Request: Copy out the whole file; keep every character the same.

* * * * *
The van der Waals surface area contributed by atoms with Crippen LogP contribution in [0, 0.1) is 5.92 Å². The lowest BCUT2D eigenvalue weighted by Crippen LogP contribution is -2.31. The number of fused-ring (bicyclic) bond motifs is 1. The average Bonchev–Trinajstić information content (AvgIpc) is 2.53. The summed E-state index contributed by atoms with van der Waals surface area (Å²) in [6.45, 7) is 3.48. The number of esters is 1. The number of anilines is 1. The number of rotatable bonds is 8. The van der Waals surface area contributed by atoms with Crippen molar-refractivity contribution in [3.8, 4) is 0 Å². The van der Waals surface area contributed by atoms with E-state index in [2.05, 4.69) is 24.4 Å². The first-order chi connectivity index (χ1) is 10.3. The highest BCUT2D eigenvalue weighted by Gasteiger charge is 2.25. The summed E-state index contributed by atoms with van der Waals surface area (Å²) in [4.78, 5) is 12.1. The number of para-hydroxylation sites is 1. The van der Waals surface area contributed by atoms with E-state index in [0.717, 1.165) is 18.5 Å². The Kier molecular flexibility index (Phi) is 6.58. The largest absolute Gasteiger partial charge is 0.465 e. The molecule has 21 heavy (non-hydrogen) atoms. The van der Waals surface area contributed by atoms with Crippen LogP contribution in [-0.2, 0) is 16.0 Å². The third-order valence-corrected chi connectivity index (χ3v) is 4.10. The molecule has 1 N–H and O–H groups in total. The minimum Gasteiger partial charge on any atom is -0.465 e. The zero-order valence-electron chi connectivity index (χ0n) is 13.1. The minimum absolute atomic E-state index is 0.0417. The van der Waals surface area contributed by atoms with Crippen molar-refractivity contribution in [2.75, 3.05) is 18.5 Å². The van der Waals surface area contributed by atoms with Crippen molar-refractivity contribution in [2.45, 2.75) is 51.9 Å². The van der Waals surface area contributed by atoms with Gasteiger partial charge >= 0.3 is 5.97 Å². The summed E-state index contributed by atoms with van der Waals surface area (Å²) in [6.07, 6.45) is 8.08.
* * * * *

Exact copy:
The van der Waals surface area contributed by atoms with Crippen LogP contribution in [0, 0.1) is 5.92 Å². The lowest BCUT2D eigenvalue weighted by Crippen LogP contribution is -2.31. The number of fused-ring (bicyclic) bond motifs is 1. The average Bonchev–Trinajstić information content (AvgIpc) is 2.53. The summed E-state index contributed by atoms with van der Waals surface area (Å²) in [6.45, 7) is 3.48. The number of esters is 1. The number of anilines is 1. The number of rotatable bonds is 8. The van der Waals surface area contributed by atoms with Crippen molar-refractivity contribution in [3.8, 4) is 0 Å². The van der Waals surface area contributed by atoms with E-state index in [2.05, 4.69) is 24.4 Å². The first-order chi connectivity index (χ1) is 10.3. The highest BCUT2D eigenvalue weighted by Gasteiger charge is 2.25. The summed E-state index contributed by atoms with van der Waals surface area (Å²) in [4.78, 5) is 12.1. The number of para-hydroxylation sites is 1. The van der Waals surface area contributed by atoms with E-state index in [0.717, 1.165) is 18.5 Å². The Kier molecular flexibility index (Phi) is 6.58. The largest absolute Gasteiger partial charge is 0.465 e. The molecule has 21 heavy (non-hydrogen) atoms. The van der Waals surface area contributed by atoms with Crippen LogP contribution in [-0.2, 0) is 16.0 Å². The third-order valence-corrected chi connectivity index (χ3v) is 4.10. The molecule has 1 N–H and O–H groups in total. The minimum Gasteiger partial charge on any atom is -0.465 e. The zero-order valence-electron chi connectivity index (χ0n) is 13.1. The minimum absolute atomic E-state index is 0.0417. The van der Waals surface area contributed by atoms with Crippen molar-refractivity contribution in [2.75, 3.05) is 18.5 Å². The van der Waals surface area contributed by atoms with Crippen molar-refractivity contribution in [2.45, 2.75) is 51.9 Å². The van der Waals surface area contributed by atoms with Gasteiger partial charge >= 0.3 is 5.97 Å². The summed E-state index contributed by atoms with van der Waals surface area (Å²) in [6.07, 6.45) is 8.08.